Do you ever find the Mass boring? Or feel like you’re just a spectator, waiting quietly until the moment you can participate by receiving the Eucharist? If so, you’re not alone. Many people struggle with fully, actively, and consciously participating in the Mass. But it doesn’t have to be this way.
Fr. Dave Heney, host of Family Rosary Across America®, stopped by The Inner Life® this week to discuss the Mass, and why rather than asking what we get out of Mass, we should look at it as an opportunity to give.
“The main thing about the Mass is that it and our whole faith is focused on Jesus and what Jesus did,” Fr. Dave said. “And the center of Jesus’ life was his passion, death and resurrection. That’s the salvation of our world. That’s the salvation of you. That’s our salvation of our life. And that is re-presented, recreated at every Mass. We get to experience the salvific actions of God through His Son Jesus, at every Mass.”
Fr. Dave marveled at how incredible it is that we are able to experience the one saving sacrifice of Jesus at each and every Mass, through the Liturgy of the Eucharist. “Once you realize just how significant, how important it is, how it is entering into the very center of Jesus’ life, you want to make sure that you’re there every Sunday. Whether the music is good, whether the homily is good, whether the air conditioning is working or not. Those all fade-away to secondary importance. The main thing is we get to participate in the main event, why Jesus actually came.”
But Fr. Dave confessed that he didn’t always feel this way. As a kid, he saw the Mass as boring. But one interaction with his parents changed that for him, and he realized he had been looking at Mass the wrong way all along.
“When I was a kid I was really into sports,” he recounted. “I remember one Sunday there was a basketball playoff game on a Sunday morning that I wanted to watch. The Lakers, I’m sure. And that was the day that I said to my folks, ‘I don’t want to go to Mass today. I’d rather watch basketball.’ And, you know, at that particular parish I was in we actually did not have a really good homilist. The priest was not very good at giving sermons. Music was kind of ordinary and nothing to really grab you, nothing to grab your attention. So I said to my folks, ‘I don’t want to go to Mass today. It’s boring.'”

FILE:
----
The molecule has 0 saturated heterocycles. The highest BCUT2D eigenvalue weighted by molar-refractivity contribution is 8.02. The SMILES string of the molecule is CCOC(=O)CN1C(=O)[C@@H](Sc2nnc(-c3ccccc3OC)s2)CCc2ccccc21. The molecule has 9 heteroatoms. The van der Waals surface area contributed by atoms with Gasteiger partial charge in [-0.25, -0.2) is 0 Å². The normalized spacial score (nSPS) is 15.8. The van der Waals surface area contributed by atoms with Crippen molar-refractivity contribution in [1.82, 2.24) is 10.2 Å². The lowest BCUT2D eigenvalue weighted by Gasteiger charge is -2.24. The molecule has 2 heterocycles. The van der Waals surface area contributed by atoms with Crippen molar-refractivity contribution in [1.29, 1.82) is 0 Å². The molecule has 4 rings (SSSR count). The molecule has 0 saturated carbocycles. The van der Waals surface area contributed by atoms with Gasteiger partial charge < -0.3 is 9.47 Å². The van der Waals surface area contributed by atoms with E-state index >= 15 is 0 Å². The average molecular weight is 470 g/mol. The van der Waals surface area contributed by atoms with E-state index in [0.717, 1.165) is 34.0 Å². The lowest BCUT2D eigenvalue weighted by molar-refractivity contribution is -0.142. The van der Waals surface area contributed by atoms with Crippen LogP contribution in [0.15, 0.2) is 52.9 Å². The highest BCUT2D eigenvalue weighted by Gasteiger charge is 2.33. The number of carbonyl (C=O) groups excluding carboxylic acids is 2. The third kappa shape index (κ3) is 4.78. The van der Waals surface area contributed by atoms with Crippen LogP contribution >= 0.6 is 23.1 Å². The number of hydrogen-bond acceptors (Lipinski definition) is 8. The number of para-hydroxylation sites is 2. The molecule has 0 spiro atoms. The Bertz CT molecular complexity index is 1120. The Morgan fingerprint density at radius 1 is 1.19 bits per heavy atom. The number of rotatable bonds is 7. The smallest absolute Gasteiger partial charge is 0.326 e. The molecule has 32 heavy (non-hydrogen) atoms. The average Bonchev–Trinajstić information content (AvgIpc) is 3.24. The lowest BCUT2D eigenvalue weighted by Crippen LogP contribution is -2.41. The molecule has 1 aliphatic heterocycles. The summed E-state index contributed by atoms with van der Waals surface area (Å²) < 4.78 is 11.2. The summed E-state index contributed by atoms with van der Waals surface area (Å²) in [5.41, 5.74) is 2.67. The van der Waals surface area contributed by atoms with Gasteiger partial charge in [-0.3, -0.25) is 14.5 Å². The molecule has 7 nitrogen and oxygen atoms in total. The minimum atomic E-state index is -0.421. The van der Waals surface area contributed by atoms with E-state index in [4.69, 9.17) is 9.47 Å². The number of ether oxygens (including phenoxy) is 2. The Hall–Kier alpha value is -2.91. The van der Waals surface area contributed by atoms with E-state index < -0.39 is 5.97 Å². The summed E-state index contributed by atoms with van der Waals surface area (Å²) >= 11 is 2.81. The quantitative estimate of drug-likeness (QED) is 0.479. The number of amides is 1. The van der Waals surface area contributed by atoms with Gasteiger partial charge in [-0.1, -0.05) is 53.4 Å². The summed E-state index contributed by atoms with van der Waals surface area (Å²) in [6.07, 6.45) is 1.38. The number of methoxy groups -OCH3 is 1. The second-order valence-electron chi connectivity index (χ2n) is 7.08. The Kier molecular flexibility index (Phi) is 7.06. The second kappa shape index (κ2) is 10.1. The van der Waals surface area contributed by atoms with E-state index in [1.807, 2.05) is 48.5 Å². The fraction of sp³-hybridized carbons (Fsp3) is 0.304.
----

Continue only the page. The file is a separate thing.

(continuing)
Rather than letting him stay home, or dragging him out the door, Fr. Dave’s parents said something that had a profound experience on his life. In fact, he credits his vocation as a priest as coming from this conversation.
“They looked at me and they said, ‘Dave, you have had all week to yourself, running around the hills, having fun. You’ve had all week to yourself. This is one hour that you give back to God,'” Fr. Dave said.
“Well, you know, I really couldn’t argue with the math,” he admitted. “I mean, I did have all week to myself. This was only one hour to give back. But what really grabbed me was that phrase, ‘you give an hour.’ Because I was always going to Mass waiting to be entertained, waiting to be grabbed, waiting for someone to give me something – good music, a good homily, a good lesson, a good experience. And that simple phrase from my parents reversed everything.”
“I began to view the Mass as something that I did, I offered. And then later, of course, in the seminary, I recognize that Jesus is giving himself within the Mass, and he’s inviting us to do the same, so that we join ourselves to his gift of his life to his Father in heaven. So the Mass is this kind of giant giving. It’s not so much a giant getting. Jesus giving his life to our Father in heaven, and asking us to join him so that we give ourselves along with Jesus to our Father in heaven. And that is just so much more satisfying.”
This shift in his view of the Mass helped Fr. Dave see everything in a new light, and made each Mass a beautiful opportunity for sacrifice rather than an opportunity to be entertained.
“It kind of inoculated me against bad sermons or bad music,” he explained. “I mean, I was happy if they were great. But if they weren’t, it didn’t sour me on the experience, I still knew that it was my responsibility to offer myself to the Lord in that that one hour experience of Mass every Sunday. So that simple phrase from my folks, ‘This is one hour that you give yourself back to God,’ in a way that turned everything around for me.”